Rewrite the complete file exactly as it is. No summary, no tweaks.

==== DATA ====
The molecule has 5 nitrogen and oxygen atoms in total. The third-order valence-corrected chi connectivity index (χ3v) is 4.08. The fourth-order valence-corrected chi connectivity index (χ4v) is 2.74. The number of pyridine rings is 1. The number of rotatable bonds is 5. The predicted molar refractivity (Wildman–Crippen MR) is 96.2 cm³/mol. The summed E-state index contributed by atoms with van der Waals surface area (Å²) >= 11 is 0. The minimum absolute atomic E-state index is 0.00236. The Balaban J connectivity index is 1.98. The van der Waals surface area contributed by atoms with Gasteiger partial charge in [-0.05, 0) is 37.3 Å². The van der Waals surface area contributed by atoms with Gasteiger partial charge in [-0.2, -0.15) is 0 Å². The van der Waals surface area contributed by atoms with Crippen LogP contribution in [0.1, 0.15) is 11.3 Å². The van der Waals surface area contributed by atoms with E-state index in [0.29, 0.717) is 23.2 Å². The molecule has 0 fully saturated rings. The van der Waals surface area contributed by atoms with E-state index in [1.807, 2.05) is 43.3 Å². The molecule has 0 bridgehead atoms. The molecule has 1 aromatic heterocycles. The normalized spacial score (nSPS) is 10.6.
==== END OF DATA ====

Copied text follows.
The molecule has 5 nitrogen and oxygen atoms in total. The third-order valence-corrected chi connectivity index (χ3v) is 4.08. The fourth-order valence-corrected chi connectivity index (χ4v) is 2.74. The number of pyridine rings is 1. The number of rotatable bonds is 5. The predicted molar refractivity (Wildman–Crippen MR) is 96.2 cm³/mol. The summed E-state index contributed by atoms with van der Waals surface area (Å²) >= 11 is 0. The minimum absolute atomic E-state index is 0.00236. The Balaban J connectivity index is 1.98. The van der Waals surface area contributed by atoms with Gasteiger partial charge in [-0.05, 0) is 37.3 Å². The van der Waals surface area contributed by atoms with Gasteiger partial charge in [-0.2, -0.15) is 0 Å². The van der Waals surface area contributed by atoms with Crippen LogP contribution in [0.1, 0.15) is 11.3 Å². The van der Waals surface area contributed by atoms with E-state index in [0.29, 0.717) is 23.2 Å². The molecule has 0 fully saturated rings. The van der Waals surface area contributed by atoms with E-state index in [1.807, 2.05) is 43.3 Å². The molecule has 0 bridgehead atoms. The molecule has 1 aromatic heterocycles. The normalized spacial score (nSPS) is 10.6.